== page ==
One visit to Amazon later and I had a refurbished Ring Video Doorbell 2™ sitting on my desk. Tearing it down revealed it uses a TI SoC that’s optimised for this sort of application, linked to a DSP that presumably does stuff like motion detection. The device spends most of its time in a sleep state where it generates no network activity, so on any wakeup it has to reassociate with the wireless network and start streaming data.

            So we have a device that’s silent and undetectable until it starts recording you, which isn’t a great place to start from. But fortunately wifi has a few, uh, interesting design choices that mean we can still do something. The first is that even on an encrypted network, the packet headers are unencrypted and contain the address of the access point and whichever device is communicating. This means that it’s possible to just dump whatever traffic is floating past and build up a collection of device addresses. Address ranges are allocated by the IEEE, so it’s possible to map the addresses you see to manufacturers and get some idea of what’s actually on the network[1] even if you can’t see what they’re actually transmitting. The second is that various management frames aren’t encrypted, and so can be faked even if you don’t have the network credentials.

          • Fear, Uncertainty, Doubt/Fear-mongering/Dramatisation

          • Privacy/Surveillance

            • Where Even the Children Are Being Tracked

              Modern data surveillance relies on the ease of gathering but also the capacity to analyze giant sets of numbers. Run a set of numbers through a computer and the data becomes far more personal and invasive. Data points become a diary. A cluster of pings inside a secure facility reveals clues to the secretive role of an aerospace engineer. Visits to places of worship, trips to Planned Parenthood, a late-night visit to a bail bondsman — all collected in perpetuity and logged forever to be analyzed, traded and monetized. Each mark of latitude and longitude tells the story of the triumphs and tribulations of a life.

              Americans would never consent to a government directive that all citizens carry a device that broadcast, in real time, their physical location and archived that information in repositories that could be shared among powerful, faceless institutions. Instead, Americans have been lulled into doing it voluntarily by misleading companies.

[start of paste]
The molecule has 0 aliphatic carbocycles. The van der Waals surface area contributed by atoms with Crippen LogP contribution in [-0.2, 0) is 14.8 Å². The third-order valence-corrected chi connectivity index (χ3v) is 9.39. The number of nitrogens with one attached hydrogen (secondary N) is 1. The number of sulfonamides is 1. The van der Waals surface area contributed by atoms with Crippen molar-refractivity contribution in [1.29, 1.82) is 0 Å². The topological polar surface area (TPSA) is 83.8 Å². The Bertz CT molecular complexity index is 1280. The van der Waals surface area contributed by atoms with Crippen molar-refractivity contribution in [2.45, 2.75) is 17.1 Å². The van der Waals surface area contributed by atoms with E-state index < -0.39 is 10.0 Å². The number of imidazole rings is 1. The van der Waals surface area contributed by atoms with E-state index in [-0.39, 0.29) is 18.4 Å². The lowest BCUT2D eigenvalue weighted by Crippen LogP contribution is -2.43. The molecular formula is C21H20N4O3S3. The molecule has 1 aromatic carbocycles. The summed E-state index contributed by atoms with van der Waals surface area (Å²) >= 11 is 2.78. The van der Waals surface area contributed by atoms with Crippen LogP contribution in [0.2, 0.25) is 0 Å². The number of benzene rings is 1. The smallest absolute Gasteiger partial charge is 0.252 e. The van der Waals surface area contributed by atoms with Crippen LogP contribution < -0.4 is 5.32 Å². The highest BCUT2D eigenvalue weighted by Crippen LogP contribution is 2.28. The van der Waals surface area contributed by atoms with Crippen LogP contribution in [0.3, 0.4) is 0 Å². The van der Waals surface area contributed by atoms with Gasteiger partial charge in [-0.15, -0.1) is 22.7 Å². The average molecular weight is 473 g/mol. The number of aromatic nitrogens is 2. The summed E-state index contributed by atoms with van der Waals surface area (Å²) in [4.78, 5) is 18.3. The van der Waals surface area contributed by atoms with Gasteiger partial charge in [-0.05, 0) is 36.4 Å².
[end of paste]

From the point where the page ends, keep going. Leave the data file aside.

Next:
If a mobile phone is turned on, chances are its location is collected in a spreadsheet somewhere. What does it feel like to see that archive? We went to Pasadena to find out.

            • Thank You, Edward Snowden

              The ongoing fight for digital rights has seen major victories and setbacks this year, and some of these victories would not have been possible without the leaks from Edward Snowden. Snowden bravely blew the whistle on the mass surveillance undertaken by the United States government, and his revelations have informed the public of widespread privacy abuses taking place and helped people understand the urgency of taking back the [Internet]. Thank you, Snowden.

              You can read about Snowden’s path to becoming a whistleblower, including his use of Tor, in his new book, Permanent Record.

            • Interview with Cindy Cohn, EFF Executive Director

              Cindy Cohn, Executive Director of the Electronic Frontier Foundation (EFF) and Board Member of the Tor Project, was named one of America’s Top 50 Women in Tech 2018 by Forbes.

              As a tireless defender of digital rights, we wanted to get her take on the state of the [Internet] today, recent victories and challenges ahead, and Tor’s role in taking back the [Internet].

    • Defence/Aggression

    • Environment

      • Fire Season Meets Hunting Season: A Bad Time To Be An Animal in Australia

        The Australian bush is burning. But the extreme conditions are wreaking havoc on more than just our flora, and more than just fauna outside our suburbs. Add in the chaos unleashed by hunters and it’s a pretty awful time to be an animal in Australia, writes Geoff Russell.

      • Morrison Announces Inquiry Into States’ Fire Policies, But It’s Business As Usual On Federal Climate Plans

        Now is NOT the time to discuss politics (or climate change), at least not while the nation burns. So says our Prime Minister, Scott Morrison. But now IS the time to play politics, with the Morrison government announcing today that it will launch a federal bushfire inquiry which will specifically look into state policy.